TOMOGRAPHY ACROSS THE SCALES: A PROBLEM AT THE LOW END OF THE SCALE

by Fabian Hinterer, JKU Linz, Austria

My name is Fabian Hinterer and I will soon start my PhD in Linz as part of the SFB project “Tomography across the scales”. I was fortunate to already be involved in this project as a Masters student allowing me a small headstart into the very exciting subproject called “Ultra-high resolution microscopy”!

In single molecule microscopy, the resolution of an image is limited by the diffraction limit of the light. An example, where this becomes a problem is when we try to image small details on a cell. In particular, let’s assume we want to find out the locations of proteins on the surface of a cell. One can attach fluorescent chemical markers to these proteins and then image the emitting light. However, in the resulting microscopy image we have no chance to determine any locations! The reason is that the microscopy cannot image a point source (such as the marker attached to the protein) with pinpoint precision: The point source gets spreaded and blurred. In our example, the light from multiple emitters is merged and, making individual emitters indistinguishable. Overcoming the diffraction limit by various tricks leads to ultra-high resolution microscopy. One possible approach is to collect a large number of microscopy images, with each image containing just one (or a few) activated fluorescent markers. The idea is that the illuminated areas then don’t overlap and we can localize the proteins more easily.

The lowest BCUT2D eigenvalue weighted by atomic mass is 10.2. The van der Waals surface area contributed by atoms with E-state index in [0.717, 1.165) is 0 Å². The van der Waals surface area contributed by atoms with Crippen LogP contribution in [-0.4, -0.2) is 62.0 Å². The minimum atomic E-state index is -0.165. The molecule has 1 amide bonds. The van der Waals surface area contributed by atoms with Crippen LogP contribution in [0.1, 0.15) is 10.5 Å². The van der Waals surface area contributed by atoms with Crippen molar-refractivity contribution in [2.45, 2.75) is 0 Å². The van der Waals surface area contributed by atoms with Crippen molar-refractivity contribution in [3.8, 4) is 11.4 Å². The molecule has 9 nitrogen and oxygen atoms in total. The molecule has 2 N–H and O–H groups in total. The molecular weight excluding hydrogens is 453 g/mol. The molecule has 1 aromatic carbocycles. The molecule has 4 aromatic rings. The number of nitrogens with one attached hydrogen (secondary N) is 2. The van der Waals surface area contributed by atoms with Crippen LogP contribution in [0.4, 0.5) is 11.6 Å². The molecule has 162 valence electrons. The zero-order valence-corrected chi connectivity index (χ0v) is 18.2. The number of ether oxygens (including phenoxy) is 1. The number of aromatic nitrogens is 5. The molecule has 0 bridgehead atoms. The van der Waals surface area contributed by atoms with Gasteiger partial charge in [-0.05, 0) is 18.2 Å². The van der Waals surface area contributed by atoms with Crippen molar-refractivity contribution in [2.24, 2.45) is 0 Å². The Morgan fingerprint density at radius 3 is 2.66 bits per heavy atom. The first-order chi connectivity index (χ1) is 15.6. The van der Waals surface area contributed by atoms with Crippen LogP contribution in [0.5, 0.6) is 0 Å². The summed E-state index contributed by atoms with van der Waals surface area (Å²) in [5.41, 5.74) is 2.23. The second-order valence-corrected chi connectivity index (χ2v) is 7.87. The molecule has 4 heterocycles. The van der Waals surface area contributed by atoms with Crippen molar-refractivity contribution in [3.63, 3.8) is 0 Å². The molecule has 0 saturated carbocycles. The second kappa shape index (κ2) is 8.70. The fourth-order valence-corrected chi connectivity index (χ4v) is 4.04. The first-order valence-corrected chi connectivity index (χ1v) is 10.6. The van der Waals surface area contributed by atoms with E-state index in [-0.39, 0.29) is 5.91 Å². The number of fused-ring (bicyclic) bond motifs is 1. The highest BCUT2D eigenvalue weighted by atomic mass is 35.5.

Image 1: Three example images showing the non-overlapping illuminated areas

The task of getting useful microscopy images is a molecular biology problem that is handled by colleagues from TU Vienna. The step from microscopy images to obtaining localizations is then the actual mathematical problem that will be my main research area for the forseeable future. A difficulty can immediately be spotted in Image 1: It is not always completely clear if an illuminated area corresponds to signal or is just background noise. There exist various mathematical techniques to remove this background noise. Depending on the value of a threshold in this denoising procedures, we can control, how much of the background gets removed. Image 2 provides an illustration of this effect.

Image 2: Effect of different treshold values on the amount of localized proteins. The center of each circle corresponds to a localization. The larger the treshold is selected, the less proteins are found. Which value resembles reality the most closely? Ask biologists!
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